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Sassy Magazine

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Title: Sassy Magazine  
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Subject: Date rape drug, Boyd Rice, Jane Pratt, Shannyn Sossamon, Jane (magazine), Brewer twins, Bruce Fancher, The Nation of Ulysses, Atoosa Rubenstein, Dolly (magazine)
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Sassy Magazine

Categories Teen Magazine
Frequency Monthly
Publisher Matilda Publications (1988-89), Lang Communications (1989-1994)
First issue March 1988
Country United States
Language English

Sassy magazine is a defunct teen magazine, aimed at teenage female fans of alternative and indie rock music. It was founded in March 1988 by an Australian feminist, Sandra Yates, CEO of Matilda Publications, who based it on the teen magazine Dolly, which is still in publication in Australia.

Editorial staff

Sassy's founding editor was Jane Pratt, and it had a half Australian, half American staff. Its original main writers were referred to by Pratt as "Sex" (Karen Catchpole), "Drugs" (Catherine Gysin), and "Rock 'n Roll" (Christina Kelly)[1] because of the topics they covered. The fashion department was headed by Mary Clarke and Andrea Lee Linett, and one of their discoveries was Chloë Sevigny, whom they spotted on the street and hired as an intern. The Australian half of the staff covered the art & design (Neil McCutcheon) and beauty departments.


Sassy was originally published in March 1988 in the United States by Matilda Publications with a circulation of 250,000. It was acquired by Lang Communications in October 1989, at which point its circulation was 450,000.[2] Petersen Publishing officially took over with the February – March 1995 issue,[3] and its editorial offices were moved to Los Angeles from New York City. It then stopped publishing as its own title in 1996, when editorial sections (and staff) of Sassy were absorbed into another magazine published by Petersen called `TEEN [4] beginning with the January 1997 issue.[5]

Dirt Magazine

In 1992, Sassy spun off a short-lived title for teen boys called Dirt: Son of Sassy, which was edited by Andy Jenkins, Mark Lewman and music video director Spike Jonze (collectively known as "the Master Cluster"). It published seven sporadic issues until 1994.

According to Canadian author Douglas Coupland, "Dirt was a funny and smart magazine for young people".[6]

Chia Pet

Sassy's in-house band was named after the Chia Pet, with various members from the editorial staff, including Jane Pratt on violin, Christina Kelly on vocals, her then-husband Robert Weeks on guitar, her then-sister-in-law (and Sassy writer) Jessica Vitkus Weeks on bass guitar, Mary Ann Marshall (also a Sassy scribe) on drums. Karen Catchpole also lent co-lead vocals to some songs.[7]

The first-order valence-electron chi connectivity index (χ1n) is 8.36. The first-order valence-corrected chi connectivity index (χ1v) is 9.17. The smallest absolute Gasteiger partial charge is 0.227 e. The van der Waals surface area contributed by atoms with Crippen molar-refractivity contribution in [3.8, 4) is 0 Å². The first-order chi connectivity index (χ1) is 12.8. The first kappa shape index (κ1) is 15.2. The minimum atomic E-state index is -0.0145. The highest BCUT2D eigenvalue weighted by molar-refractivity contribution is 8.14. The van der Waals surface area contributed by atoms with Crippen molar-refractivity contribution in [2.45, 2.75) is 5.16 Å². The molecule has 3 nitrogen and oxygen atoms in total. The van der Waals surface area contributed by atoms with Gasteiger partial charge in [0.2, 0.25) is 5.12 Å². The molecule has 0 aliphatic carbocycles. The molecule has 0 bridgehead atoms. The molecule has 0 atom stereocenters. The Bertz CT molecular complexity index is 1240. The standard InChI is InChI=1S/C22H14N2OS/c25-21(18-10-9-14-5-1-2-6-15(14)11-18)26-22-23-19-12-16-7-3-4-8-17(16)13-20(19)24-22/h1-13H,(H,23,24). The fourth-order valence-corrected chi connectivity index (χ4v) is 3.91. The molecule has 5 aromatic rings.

• Hey Baby -- CD single of original songs
  1. "Hey Baby"
  2. "Lunch"
  3. "Blind Date"
  • Tannis Root Presents: Freedom Of Choice -- various-artists pro-choice fundraising CD of cover songs

16. "Don't You Want Me Baby"

Sassiest Boy in America

In 1990 Sassy magazine conducted a search for the Sassiest Boy in America. Over 150 entries were received with the eventual winner being Ian Svenonius. In the story highlighting his selection Pratt states He's going to be a big deal. I'm sure he will be and we're going to be so proud that we were the first ones to discover him. However, it was discovered that Svenonius wasn't a "boy" at all, but rather lied about his age as he was 22 at the time of his selection – too old per contest rules. He was however allowed to retain his title.[8]

Book: How Sassy Changed My Life

In April 2007, Faber and Faber released a tribute to and history of Sassy by former Teen Vogue editor Kara Jesella[9] and Marisa Meltzer called How Sassy Changed My Life: A Love Letter To The Greatest Teen Magazine Of All Time. The book recounts the magazine's rise and fall; its unusual appeal to both men and women, teenagers and adults; and its influence on mainstream as well as alternative women's magazines. It includes interviews with staffers and fans.

See also

Children's literature portal


External links

  • WWD (subscription required)
  • at Blairmag: the lost December 1994 issue -- Sassy's Last Issue Ever
  • Why Jane Pratt's "Jane" never quite lived up to Jane Pratt's "Sassy"
  • The New York Review of Magazines: We Still Love Sassy
  • magazine created a new sex object.
  • Sonic Youth 7" info
  • , never published (archived site that went offline in 2006; may contain dead links and broken images)
  • Some of the articles Marjorie Ingall wrote for Sassy (as Margie Ingall)
  • Recent articles by ex-Sassy writer/editor Marjorie Ingall
  • Confessions of a Sassy Girl article by writer Mengly Taing
  • NPR's Talk of the Nation on Sassy, April 25, 2007
  • February 1990 cover: The Sassiest Girl in America
  • Sassy Magazine's Role as a Pioneer of Social Media/
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